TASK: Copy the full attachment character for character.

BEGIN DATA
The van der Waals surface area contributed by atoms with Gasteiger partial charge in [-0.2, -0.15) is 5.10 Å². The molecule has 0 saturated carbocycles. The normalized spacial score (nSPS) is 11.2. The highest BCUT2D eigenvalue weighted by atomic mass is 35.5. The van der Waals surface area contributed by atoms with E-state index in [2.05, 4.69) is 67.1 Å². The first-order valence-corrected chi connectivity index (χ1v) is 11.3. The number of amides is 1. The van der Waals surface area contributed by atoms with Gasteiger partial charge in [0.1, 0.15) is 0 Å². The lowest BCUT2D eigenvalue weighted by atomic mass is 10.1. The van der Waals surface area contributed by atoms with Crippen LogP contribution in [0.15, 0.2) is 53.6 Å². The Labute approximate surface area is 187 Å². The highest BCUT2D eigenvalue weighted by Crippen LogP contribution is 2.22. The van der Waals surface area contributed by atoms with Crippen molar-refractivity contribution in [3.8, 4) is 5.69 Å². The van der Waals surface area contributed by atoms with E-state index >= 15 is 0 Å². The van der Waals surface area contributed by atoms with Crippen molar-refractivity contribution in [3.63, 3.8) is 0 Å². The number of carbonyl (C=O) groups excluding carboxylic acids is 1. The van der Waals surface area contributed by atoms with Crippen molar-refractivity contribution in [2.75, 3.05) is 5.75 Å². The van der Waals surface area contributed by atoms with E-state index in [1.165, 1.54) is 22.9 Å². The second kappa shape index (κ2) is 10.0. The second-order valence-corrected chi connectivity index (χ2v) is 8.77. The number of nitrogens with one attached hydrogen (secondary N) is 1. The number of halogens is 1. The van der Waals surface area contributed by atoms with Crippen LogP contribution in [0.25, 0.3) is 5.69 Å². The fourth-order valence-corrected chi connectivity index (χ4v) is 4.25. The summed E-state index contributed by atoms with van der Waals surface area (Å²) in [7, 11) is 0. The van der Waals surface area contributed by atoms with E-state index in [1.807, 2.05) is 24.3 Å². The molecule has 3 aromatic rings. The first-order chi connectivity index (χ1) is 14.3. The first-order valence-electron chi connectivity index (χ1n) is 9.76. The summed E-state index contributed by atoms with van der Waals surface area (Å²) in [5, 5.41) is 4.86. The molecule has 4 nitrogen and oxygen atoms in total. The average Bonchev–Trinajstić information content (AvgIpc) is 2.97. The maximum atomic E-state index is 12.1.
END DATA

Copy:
The van der Waals surface area contributed by atoms with Gasteiger partial charge in [-0.2, -0.15) is 5.10 Å². The molecule has 0 saturated carbocycles. The normalized spacial score (nSPS) is 11.2. The highest BCUT2D eigenvalue weighted by atomic mass is 35.5. The van der Waals surface area contributed by atoms with E-state index in [2.05, 4.69) is 67.1 Å². The first-order valence-corrected chi connectivity index (χ1v) is 11.3. The number of amides is 1. The van der Waals surface area contributed by atoms with Gasteiger partial charge in [0.1, 0.15) is 0 Å². The lowest BCUT2D eigenvalue weighted by atomic mass is 10.1. The van der Waals surface area contributed by atoms with Crippen LogP contribution in [0.15, 0.2) is 53.6 Å². The Labute approximate surface area is 187 Å². The highest BCUT2D eigenvalue weighted by Crippen LogP contribution is 2.22. The van der Waals surface area contributed by atoms with Crippen molar-refractivity contribution in [3.8, 4) is 5.69 Å². The van der Waals surface area contributed by atoms with E-state index >= 15 is 0 Å². The van der Waals surface area contributed by atoms with Crippen molar-refractivity contribution in [3.63, 3.8) is 0 Å². The number of carbonyl (C=O) groups excluding carboxylic acids is 1. The van der Waals surface area contributed by atoms with Crippen molar-refractivity contribution in [2.75, 3.05) is 5.75 Å². The van der Waals surface area contributed by atoms with E-state index in [1.165, 1.54) is 22.9 Å². The second kappa shape index (κ2) is 10.0. The second-order valence-corrected chi connectivity index (χ2v) is 8.77. The number of nitrogens with one attached hydrogen (secondary N) is 1. The number of halogens is 1. The van der Waals surface area contributed by atoms with Crippen LogP contribution in [0.25, 0.3) is 5.69 Å². The fourth-order valence-corrected chi connectivity index (χ4v) is 4.25. The summed E-state index contributed by atoms with van der Waals surface area (Å²) in [7, 11) is 0. The van der Waals surface area contributed by atoms with E-state index in [1.807, 2.05) is 24.3 Å². The molecule has 3 aromatic rings. The first-order chi connectivity index (χ1) is 14.3. The first-order valence-electron chi connectivity index (χ1n) is 9.76. The summed E-state index contributed by atoms with van der Waals surface area (Å²) in [5, 5.41) is 4.86. The molecule has 4 nitrogen and oxygen atoms in total. The average Bonchev–Trinajstić information content (AvgIpc) is 2.97. The maximum atomic E-state index is 12.1.